object having a small friction
coefficient of thread faceobject applying torque
(1)boltbolt
(2)boltnut
(3)nutbolt
(4)nutnut

[0059] In all cases, both the critical axial force and the critical clamping torque can be made large since the friction coefficient of thread face is decrease.

[0060] In addition a thread face friction coefficient μs may be decreased by subjecting a thread face of a bolt and a thread face of a nut to polishing treatment to reduce surface roughness of the thread faces. In this case, either a thread face of a bolt or a thread face of a nut may be subjected to polishing treatment or the both thread faces may be subjected to polishing treatment. Such polishing treatment is performed by rubbing an abrasive composed of abrasive grain or the like against the thread face. A thread face friction coefficient μs can be set to a desired value by varying such polishing time or size of abrasive grain.

[0061] Further, lubricants such as engine oil or the like may be used as well as the above friction coefficient stabilizers. These lubricants are effective in providing a lubricating effect between a thread face of a bolt and a thread face of a nut and between an object being clamped and a bolt and a nut to enable decreasing the value of a thread face friction coefficient μs. These lubricants may be used which are capable of exhibiting a heat-resisting effect, a corrosion resisting effect and so on as well as a lubricating effect in accordance with those circumstances, in which a bolt and a nut are used.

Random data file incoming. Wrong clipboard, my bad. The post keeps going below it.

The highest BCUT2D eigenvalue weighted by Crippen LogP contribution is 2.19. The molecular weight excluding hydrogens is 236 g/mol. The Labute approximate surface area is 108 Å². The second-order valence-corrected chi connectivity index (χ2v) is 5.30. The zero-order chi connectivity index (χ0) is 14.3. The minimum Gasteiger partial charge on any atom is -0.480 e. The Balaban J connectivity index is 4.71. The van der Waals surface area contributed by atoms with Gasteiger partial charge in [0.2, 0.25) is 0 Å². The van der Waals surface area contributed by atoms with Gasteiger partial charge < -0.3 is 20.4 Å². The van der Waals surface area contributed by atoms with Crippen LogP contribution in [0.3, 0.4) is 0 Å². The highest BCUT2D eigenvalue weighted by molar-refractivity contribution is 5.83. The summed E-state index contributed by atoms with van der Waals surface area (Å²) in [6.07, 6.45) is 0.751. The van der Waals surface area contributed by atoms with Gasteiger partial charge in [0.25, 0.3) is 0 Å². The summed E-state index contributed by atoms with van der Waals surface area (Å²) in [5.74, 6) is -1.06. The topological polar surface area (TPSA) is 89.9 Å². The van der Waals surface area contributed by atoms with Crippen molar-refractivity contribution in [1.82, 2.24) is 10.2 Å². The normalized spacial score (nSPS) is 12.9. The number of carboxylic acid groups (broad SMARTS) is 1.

[0062] In addition, the above-mentioned friction coefficient can be obtained from the relationship between torque and an axial force by measuring torque and an axial force using a torque-tension measuring machine.

[0063] With a threaded fastener according to the invention, a thread face friction coefficient is made small to a bearing surface friction coefficient to thereby enable increasing a critical axial force Fy and also a critical clamping force Ty. Thereby, the threaded fastener is hard to loosen and capable of adequately making use of the strength of a bolt to clamp the bolt to members being clamped, and the number of bolts required for clamping can be reduced and and an increase in cost can be suppressed.